Mental maths refers to small maths problems that are solved without taking recourse to writing.
In a statement, the ECU said year four students who practised mental maths skills for 15 to 20 minutes a day using a brain training video game bettered their mental maths skills by between 15% and 30%.
A total of 236 students aged from nine to 11 were chosen from seven schools in Perth and split into two groups. One group used the brain training methods made popular by Japanese neuroscientist Dr Ryuta Kawashima who is known for his appearances in the Brain Training/Brain Age series of video games for the Nintendo DS and Nintendo 3DS.
Dr John O'Rourke, one of the two researchers from the ECU School of Education who led the team, said while there was a clear improvement, Western Australian primary school students were not usually exposed to such methods of learning.
“Our research showed using video games can improve students’ mental maths skills, but we also asked the students and teachers what they thought of teaching in this way,” he said.
“Both groups were really positive about the games. Teachers reported improved engagement, motivation, enhanced problem solving and better organisation among their students.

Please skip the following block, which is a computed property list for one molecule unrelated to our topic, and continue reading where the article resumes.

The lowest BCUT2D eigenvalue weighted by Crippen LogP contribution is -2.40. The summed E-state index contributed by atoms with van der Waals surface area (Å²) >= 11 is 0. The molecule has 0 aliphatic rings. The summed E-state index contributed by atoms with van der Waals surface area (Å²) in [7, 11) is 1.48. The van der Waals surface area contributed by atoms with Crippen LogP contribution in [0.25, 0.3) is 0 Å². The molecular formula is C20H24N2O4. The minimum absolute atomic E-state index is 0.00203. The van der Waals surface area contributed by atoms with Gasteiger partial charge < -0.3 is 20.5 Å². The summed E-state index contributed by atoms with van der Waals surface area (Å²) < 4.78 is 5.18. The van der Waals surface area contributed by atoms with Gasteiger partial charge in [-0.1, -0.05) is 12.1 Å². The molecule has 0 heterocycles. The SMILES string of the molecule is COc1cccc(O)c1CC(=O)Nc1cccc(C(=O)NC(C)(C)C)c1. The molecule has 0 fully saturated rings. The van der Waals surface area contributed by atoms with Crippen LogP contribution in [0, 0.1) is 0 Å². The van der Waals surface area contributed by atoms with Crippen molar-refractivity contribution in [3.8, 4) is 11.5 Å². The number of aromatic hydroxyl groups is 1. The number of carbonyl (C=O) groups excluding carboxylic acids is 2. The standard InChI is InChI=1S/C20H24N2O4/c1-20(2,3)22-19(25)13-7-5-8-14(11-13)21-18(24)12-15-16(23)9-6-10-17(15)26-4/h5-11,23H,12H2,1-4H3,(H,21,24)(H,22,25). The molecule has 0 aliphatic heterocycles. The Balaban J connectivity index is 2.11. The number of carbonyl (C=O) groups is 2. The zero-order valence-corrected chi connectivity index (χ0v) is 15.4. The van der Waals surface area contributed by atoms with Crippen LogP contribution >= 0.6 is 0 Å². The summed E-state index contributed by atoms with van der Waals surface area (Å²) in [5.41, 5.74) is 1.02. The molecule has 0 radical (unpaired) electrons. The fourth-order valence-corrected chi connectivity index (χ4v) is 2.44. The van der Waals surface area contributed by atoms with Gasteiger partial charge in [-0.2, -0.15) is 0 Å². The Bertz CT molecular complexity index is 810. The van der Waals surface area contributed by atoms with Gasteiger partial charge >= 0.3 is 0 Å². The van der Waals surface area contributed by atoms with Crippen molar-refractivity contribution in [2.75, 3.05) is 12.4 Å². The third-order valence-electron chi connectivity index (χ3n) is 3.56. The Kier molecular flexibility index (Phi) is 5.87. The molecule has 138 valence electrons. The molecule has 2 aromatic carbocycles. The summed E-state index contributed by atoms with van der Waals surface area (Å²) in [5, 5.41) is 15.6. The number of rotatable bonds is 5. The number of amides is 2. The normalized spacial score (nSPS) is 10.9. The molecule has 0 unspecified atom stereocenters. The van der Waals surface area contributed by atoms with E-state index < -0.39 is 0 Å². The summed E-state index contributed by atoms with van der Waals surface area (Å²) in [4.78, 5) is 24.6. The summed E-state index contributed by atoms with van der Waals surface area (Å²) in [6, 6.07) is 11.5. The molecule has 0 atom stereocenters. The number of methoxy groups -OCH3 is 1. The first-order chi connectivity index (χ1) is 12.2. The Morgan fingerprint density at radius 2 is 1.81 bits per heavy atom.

“Students also said they felt more motivated and engaged and were surprised they were learning while playing games.”
However, he said none of the seven schools involved in the trial had continued using the video games after the research was over.
Dr O’Rourke said there could be different reasons for the decision:
- School administration believing games don’t represent good use of limited budgets; or
- Schools taking a conservative approach to introducing new technology.
Dr Susan Main, the other leader of the research, said: "These games are just another tool to enhance the learning process in our classrooms.
“Students still need support in the classroom but using these kinds of games to boost their performance is very effective.”
She said youngsters were getting more used to taking in digital information and learning and it was important for educators and the education system to keep pace with this trend.